by Saima Khan
The concept of Sociomateriality has been of widespread interest to researchers in disciplines as diverse as organizational studies, sociology of science & technology, and feminist studies, and has played a pivotal role in understanding the interplay between the social and the material in various aspects of everyday organizing. And yet, there still remains a scarcity of literature in the IS discipline in this domain. However, I do observe an increasing interest by IS researchers in the notion of sociomateriality and the recognition that new ways of theorizing IS by advancing and incorporating a sociomaterial schema in the IS discipline is very much needed.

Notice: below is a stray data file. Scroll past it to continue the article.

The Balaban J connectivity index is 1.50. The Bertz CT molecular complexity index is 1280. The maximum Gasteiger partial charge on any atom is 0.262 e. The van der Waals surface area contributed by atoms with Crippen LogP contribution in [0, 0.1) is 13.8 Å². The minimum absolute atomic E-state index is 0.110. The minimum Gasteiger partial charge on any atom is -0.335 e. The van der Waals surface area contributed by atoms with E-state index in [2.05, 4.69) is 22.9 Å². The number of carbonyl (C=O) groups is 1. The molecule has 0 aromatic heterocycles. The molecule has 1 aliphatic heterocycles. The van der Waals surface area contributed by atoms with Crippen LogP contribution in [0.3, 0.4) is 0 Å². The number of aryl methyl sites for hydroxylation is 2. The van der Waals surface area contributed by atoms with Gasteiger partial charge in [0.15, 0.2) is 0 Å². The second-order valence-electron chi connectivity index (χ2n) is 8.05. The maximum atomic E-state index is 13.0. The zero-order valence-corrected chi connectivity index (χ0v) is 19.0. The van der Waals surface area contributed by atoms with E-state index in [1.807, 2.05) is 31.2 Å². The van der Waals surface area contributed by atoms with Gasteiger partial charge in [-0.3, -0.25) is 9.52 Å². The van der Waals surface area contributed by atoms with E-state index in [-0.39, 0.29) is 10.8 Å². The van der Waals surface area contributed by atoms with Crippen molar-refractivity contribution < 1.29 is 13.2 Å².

I believe that we, as IS researchers, also need to re-think beyond the ontological separation and duality between the social and the technical, the subject and the object, people and things etc. and recognize the increasing blurredness between these attributes which is in real life akin to more of a seamless tapestry. We also need to understand that focussing on the duality of these attributes poses conceptual difficulties to what is in reality a constitutive entanglement (Orlikowski, 2007), or a seamless tapestry. For example, sociomaterial practices of IS adoption, or the materiality of everyday IS mediated work (Leonardi and Barley, 2008) illustrate that the social and the material cannot be separated into two distinct entities. It is and remains a constitutive entanglement and any separation or distinction between the two should only be done for analytical purposes.